I did a story reinterpreting some of Newton’s iconic images and was very lucky to have Sylvia Gobbel on board. She worked with him a lot. probably the model he photographed the most so to have her so enthusiastic and for her to play around with me and Eline Hoyois.doing that was great. One of the pictures is in the show. She’s having her hair brushed.


IRK: As viewers engage with your exhibition, what do you hope they will take away from the experience, and how do you envision your work impacting them on a personal level?


I think people outside of fashion through the polaroids especially will see a more approachable world than they may have imagined. I think the sense of play comes through. Especially the polaroids where we are testing the hair styles maybe…or all the pics where the stylist is photobombing by adjusting the clothing again at the very last second. I think back then perhaps more than now there was the character side to a fashion shoot. Fancy dress or a bit of acting and i don’t want to let go of that even now.


So, I hope they pick up on the portrait side of it all and hopefully they can relate to the subjects somehow.


A lots of Polaroids photo
Polas © Philip Gay

IRK: As you transition into directing music videos and writing fiction screenplays, how do you see these new mediums influencing or intersecting with your photography work?


when i Was doing long fashion stories for Zoo sometimes 30 around 2010  plus pages there was definitely already an element of a character rather than a fashion shoot. Especially the ones with Olga Sherer or Irina Lazareanu. They were incredible to shoot..and it felt very close at times to film making.


I was always planning on directing too. I was studying film  originally in London and English literature too. I was interested in writing too but photography very much swept me up!. Music was my first love. And I would write lyrics even though I couldn’t play anything. One song I wrote ended up on a friends album. So even really early on writing was there.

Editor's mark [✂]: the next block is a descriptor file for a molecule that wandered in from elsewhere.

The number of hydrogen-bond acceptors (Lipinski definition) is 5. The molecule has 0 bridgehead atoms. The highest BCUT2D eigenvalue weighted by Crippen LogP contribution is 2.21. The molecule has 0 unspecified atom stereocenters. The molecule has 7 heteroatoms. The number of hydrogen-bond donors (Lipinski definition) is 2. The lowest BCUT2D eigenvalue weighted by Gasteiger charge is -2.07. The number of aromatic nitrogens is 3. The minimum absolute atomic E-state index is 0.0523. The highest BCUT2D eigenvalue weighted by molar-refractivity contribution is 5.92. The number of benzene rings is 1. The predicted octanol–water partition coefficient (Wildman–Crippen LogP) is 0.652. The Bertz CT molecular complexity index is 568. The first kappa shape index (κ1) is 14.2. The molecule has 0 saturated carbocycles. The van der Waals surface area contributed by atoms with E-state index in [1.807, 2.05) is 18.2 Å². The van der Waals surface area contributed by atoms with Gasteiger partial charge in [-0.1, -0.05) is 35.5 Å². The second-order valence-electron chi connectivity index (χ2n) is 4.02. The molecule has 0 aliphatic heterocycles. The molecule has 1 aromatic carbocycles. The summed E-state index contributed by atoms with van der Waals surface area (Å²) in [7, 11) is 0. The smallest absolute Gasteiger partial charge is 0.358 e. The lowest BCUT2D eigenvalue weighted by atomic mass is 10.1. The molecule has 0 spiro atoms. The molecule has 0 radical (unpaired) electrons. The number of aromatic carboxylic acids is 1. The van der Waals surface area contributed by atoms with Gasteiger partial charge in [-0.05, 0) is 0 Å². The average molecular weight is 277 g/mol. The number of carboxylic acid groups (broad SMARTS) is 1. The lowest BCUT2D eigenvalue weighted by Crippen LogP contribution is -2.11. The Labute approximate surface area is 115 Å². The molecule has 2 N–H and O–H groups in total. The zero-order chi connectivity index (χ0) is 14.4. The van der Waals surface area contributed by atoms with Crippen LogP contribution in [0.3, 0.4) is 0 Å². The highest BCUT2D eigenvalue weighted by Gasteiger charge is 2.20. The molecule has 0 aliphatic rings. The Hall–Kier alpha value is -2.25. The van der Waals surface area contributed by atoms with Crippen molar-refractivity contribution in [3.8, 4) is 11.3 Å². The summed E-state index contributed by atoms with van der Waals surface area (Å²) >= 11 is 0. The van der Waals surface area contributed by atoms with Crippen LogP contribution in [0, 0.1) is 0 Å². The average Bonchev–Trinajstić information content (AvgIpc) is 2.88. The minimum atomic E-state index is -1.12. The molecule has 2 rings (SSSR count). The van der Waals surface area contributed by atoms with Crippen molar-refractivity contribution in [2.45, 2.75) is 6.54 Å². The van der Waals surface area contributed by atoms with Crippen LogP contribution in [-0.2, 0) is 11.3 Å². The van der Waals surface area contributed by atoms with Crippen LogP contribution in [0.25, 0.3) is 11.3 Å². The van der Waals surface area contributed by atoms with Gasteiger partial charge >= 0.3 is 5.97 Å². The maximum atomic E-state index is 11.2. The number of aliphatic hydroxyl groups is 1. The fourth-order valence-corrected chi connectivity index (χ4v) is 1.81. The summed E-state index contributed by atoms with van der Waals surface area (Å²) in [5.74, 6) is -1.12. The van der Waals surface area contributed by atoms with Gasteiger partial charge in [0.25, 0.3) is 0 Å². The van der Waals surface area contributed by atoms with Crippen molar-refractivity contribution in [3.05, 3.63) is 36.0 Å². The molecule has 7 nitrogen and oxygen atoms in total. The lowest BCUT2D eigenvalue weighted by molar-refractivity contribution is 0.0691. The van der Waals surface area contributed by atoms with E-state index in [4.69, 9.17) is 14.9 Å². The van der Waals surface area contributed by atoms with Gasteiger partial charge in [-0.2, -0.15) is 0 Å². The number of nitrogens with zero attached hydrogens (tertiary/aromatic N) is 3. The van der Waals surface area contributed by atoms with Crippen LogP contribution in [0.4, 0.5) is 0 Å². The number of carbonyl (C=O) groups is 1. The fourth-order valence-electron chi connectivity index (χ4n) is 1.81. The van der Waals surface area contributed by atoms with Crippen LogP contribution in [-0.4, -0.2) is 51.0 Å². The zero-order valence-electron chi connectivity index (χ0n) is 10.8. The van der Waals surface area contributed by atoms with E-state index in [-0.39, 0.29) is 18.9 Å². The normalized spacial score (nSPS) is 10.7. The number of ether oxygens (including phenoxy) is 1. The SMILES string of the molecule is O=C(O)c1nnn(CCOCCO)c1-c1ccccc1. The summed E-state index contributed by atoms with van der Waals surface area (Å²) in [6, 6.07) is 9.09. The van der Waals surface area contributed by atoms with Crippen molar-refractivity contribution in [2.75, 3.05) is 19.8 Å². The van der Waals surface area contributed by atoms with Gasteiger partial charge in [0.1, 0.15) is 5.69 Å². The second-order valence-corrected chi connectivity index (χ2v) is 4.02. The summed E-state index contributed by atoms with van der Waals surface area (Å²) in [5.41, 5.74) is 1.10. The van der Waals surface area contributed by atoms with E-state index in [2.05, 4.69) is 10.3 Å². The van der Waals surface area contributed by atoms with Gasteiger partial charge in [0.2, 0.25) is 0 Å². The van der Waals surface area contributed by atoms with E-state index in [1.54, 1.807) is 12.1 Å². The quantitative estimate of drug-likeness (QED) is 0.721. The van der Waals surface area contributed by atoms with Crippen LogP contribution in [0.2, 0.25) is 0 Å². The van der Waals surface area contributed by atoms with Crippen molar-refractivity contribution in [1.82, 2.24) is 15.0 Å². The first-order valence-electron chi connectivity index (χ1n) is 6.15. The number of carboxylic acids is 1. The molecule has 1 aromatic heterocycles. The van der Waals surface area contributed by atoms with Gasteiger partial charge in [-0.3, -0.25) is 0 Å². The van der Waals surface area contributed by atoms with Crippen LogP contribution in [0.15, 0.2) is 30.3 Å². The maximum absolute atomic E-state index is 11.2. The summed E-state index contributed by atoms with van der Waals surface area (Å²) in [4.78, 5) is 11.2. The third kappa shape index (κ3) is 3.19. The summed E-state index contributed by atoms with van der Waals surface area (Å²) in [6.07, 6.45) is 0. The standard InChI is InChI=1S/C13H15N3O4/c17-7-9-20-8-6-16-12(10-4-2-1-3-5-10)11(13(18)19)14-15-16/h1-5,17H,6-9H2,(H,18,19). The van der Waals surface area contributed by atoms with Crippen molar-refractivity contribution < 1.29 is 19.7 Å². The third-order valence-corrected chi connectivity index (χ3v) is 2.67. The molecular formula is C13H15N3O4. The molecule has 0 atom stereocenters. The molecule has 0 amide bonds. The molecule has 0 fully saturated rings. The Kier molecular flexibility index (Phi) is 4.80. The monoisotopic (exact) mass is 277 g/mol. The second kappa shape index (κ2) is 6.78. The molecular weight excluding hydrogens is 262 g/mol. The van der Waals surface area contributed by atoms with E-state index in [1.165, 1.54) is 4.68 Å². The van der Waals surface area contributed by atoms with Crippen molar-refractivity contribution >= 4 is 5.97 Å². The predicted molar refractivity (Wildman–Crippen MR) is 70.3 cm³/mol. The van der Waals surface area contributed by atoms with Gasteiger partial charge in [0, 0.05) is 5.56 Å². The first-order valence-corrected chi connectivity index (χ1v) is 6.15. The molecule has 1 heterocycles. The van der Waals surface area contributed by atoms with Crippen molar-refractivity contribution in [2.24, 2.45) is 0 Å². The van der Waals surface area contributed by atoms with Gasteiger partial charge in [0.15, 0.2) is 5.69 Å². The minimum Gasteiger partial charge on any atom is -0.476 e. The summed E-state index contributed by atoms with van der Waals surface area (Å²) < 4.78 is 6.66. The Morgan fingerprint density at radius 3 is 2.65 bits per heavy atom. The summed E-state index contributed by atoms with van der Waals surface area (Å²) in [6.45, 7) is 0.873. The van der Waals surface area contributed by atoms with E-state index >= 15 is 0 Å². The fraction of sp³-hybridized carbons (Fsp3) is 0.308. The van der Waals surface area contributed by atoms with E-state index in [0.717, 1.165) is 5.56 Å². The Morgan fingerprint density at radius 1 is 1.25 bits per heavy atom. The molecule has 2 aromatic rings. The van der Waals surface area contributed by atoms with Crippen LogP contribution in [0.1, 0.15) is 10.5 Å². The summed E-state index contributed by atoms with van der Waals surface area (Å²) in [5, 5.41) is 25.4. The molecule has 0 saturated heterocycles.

It was during the pandemic that I began writing a screenplay for a film.  An idea I’d had for ages but no time to do it.... then I directed two videos for Cesar Chouraqui’s band Idem Colony which was amazing,  both with a great dancer, Nais Dubosq that I had wanted to photograph for a while. One of them is very close to my fashion imagery and I love that one. as it compliments my still work a lot., but the other was more narrative and then I did another video for Klara Kristin which was really narrative. About a cabaret dying.. The audience as she sings is just the other performers from the cabaret and they disappear …they are ghosts themselves. So there was bit of writing there too.


Then I last year I started making my film ‘Heaven To Know You’ which I co-wrote this time with Kati Nescher. It’s 39 minutes long so not super short...I’m very excited about it. She’s an incredible actress. People in fashion know her as a model of course because she’s one of the great models, but she really put in a great performance so i’m very excited about people seeing this film. And I had some great support from really amazing musicians. I have some beautiful music in the film which was always going to be important for me - . Daniel Johnston, Age Of Love, Max Richter, Rakhi Singh, Flock of Seagulls and Moly Nilsson. My friend William Kingswood wrote a beautiful piece for it too and my friends' band The New Shapes are in it too. I think you can definitely see a lot of my photographic world in there but of course it goes a lot further. Film mixes writing, music and photography all of which I love. The subject of the film isn’t light, even lthough there is a  beautiful love story running through it at the same time as the heavier stuff. So there is light. And that sense of freedom is very present.


Want more:

Solo Show Philip Gay

"REWIND" March 21st - April 21st, 2024"

Ellia Art Gallery

18, rue de Turenne

75004 Paris